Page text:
Jay Gonzalez is an admitted anglophile… I’m not talking Britpop, like Stone Roses or Oasis, but rather first generation, ground-zero 1965 British Invasion à la Beatles and Gerry and the Pacemakers. A devoted fan of Harry Nilsson and cult hero Emitt Rhodes, Gonzalez’s solo material has a distinct ’70s feel, akin to Badfinger, Todd Rundgren and solo Paul McCartney. Much is written about the Drive-By Truckers, their story-telling songs and three-guitar attack, but the newest member of the band (since 2008) is a gifted singer-songwriter whose own musical projects deserve a moment in the spotlight as well.
What Gonzalez draws upon is pure pop for now people, the sunny melancholy that defined pop songwriters in the last century. He carries on this tradition, but with a background in rock and roll that name-checks some well-loved bands of Athens’ past decade. Before joining the Drive-By Truckers, Gonzalez cut his teeth playing in many local bands, including The Possibilities, Nutria and The Inflatable Orchestra.
At the age of seven, he picked out his first record from a New York department store. The choice? Billy Joel. “He gets knocked a lot, and it was embarrassing to admit that I liked his stuff for awhile,” says Gonzalez, “but I think he’s a songwriter (musically speaking) on par with Bernstein, Rodgers, Gershwin, Carole King, McCartney, which is the lineage he’s continued.” Gonzalez took piano lessons from the “old lady down the street.” After a few years of piano lessons and a brief detour for karate (inspired by The Karate Kid), he picked up the guitar at age 14.
Gonzalez left New York and migrated south to Athens with fellow musician Kitty Snyder. The two transplants formed the band Loveapple in the mid- to late-’90s. From there, he went on with various musical projects, including solo projects, up until his current work with the Truckers. He’s also a member of Cut Buffer and has a forthcoming debut solo album.
Flagpole had a chance to sit down with Gonzalez in October when the multi-instrumentalist played the first of two solo shows at Hendershot’s Coffee Bar. He devoted his sets exclusively to “guilty pleasures” and his original material, playing covers that included Bob Dylan, Nick Lowe and even a tune from West Side Story. It was the perfect opportunity to reach into the psyche of one of the Truckers many songwriters and explore his motivations and inspirations.
Flagpole: What should an audience be thinking after being exposed to your music?
Jay Gonzalez: They’re probably thinking, “Has this guy heard any music after 1980?” or something along those lines… hopefully, they’ll be humming a chorus from one of [my] tunes.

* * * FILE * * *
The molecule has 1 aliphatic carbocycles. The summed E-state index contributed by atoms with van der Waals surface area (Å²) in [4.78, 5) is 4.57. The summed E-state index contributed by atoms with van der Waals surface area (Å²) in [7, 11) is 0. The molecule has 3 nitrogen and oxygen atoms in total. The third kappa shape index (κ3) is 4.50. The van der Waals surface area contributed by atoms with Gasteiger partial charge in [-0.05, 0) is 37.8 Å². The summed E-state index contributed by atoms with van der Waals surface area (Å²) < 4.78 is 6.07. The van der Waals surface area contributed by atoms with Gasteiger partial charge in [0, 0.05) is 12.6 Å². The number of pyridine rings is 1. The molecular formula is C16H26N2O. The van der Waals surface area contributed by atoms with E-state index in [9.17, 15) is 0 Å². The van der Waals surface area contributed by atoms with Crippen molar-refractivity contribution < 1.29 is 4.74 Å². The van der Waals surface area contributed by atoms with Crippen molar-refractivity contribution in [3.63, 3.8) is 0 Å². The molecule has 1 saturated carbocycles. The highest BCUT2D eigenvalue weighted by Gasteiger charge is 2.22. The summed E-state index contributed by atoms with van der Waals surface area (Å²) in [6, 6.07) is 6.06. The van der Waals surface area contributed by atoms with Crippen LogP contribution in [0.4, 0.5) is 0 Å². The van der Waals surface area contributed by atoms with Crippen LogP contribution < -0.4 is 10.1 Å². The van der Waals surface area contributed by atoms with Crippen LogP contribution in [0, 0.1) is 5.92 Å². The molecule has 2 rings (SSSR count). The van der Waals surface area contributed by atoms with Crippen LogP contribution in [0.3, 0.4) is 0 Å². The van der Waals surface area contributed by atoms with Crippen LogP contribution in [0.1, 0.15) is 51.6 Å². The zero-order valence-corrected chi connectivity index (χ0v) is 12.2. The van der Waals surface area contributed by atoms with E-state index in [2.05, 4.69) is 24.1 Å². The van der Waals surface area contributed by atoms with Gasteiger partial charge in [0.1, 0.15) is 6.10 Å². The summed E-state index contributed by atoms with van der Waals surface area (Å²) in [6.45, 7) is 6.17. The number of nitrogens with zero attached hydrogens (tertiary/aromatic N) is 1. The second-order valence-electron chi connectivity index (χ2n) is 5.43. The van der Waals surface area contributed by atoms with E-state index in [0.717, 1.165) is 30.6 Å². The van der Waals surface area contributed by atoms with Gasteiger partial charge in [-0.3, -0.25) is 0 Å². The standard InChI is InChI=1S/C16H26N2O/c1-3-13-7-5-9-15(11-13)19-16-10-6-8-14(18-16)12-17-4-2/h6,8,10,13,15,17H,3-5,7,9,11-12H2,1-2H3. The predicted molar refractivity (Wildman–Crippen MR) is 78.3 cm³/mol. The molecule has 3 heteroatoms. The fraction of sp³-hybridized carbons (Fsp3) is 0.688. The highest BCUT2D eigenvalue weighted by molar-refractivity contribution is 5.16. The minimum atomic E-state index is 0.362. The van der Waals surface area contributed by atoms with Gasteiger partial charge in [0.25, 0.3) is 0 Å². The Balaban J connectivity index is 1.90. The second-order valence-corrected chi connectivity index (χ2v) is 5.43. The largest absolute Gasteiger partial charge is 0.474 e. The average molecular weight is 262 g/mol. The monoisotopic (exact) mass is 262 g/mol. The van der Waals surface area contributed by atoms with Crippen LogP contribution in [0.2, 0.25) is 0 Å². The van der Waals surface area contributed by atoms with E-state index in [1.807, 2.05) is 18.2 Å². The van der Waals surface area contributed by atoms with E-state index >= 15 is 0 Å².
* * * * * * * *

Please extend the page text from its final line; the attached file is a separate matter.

FP: What keeps it entertaining for you; what keeps your pistons pumping?
JG: Coming up with a new song always refreshes everything and gets the pistons pumping… it’s almost cliché, but you really do wonder if any more are gonna come… also, switching from piano to guitar or vice versa is a good way to keep it fresh for me. [On the forthcoming Drive-By Trucker’s album, Go-Go Boots, Gonzalez not only plays keyboards and piano, but also Wurlitzer, accordion, Hammond B-3 and the singing saw. He also contributes harmony and backing vocals.]
FP: Did you have any hand in writing the songs you record with Drive-By Truckers?
JG: I don’t know, with three songwriters… it’s kinda understood I do my own thing on the side. Even with The Possibilities, who I played with before, you know, as the third songwriter, that was a lot. I’m working on [a solo record] right now with my buddy Chris [Grehan]. I’m recording it and sending it up to him in New York. We’re hoping to finish by the end of the year. So, I’ve been working on something for the last few years, even before the Truckers. A lot of the original stuff I’m playing [I’m] just trying to put it together into a cohesive album.
FP: Has there been a consistent vision in your music from beginning to end with no deviation?
JG: I don’t think I had any specific vision for my music until the last few years as I mainly worked with other writers and bandmembers and just kind of wrote what I wrote and would see where it went. Chris Grehan, who I’ve worked with since college, pretty much has the same pool of influences as I do and the same idea of a good record… strong melody is always the main thing, followed by an interesting chord progression, hopefully set to a good beat. Though, lately I’ve been working harder on editing and refining lyrics, I think that’s my weak point… but I rarely listen to lyrics unless they’re really striking anyway… which may have something to do with mine not being as good as they should be!
FP: In terms of live performance, do you ever feel like you become possessed or “in the zone” onstage?
JG: I never used to get in any “zone” while playing, as I worried about what the audience was thinking, how the sound is, if I’m in tune, etc. Since playing consistently with the Truckers, I’ve gotten to where I feel comfortable enough to get into that space onstage… which really should be the ultimate goal. These last two Hendershot’s shows have been a leap as far as getting right into the zone—not rushing songs, actually focusing on delivery.
FP: What do you need to see, feel, hear and/or understand in order for you to feel satisfied with what you are doing?
JG: I need for there always to be something going on to catch the ear in a song I’m working on. No dead space, no just floating along… I never listen to music just for mood; I always want to be pulled in. If I have music on in the background while talking to my wife, Katey, she can tell when my eyes glaze over that I’m focusing on the music in the background, and she certainly lets me know she knows I’m not listening!
FP: So, how does the Jay Gonzalez Dictionary define rock and roll?
JG: That’s tough. For me I guess it’s having that indefinable spark of energy mixed with infectious, immediate songs.
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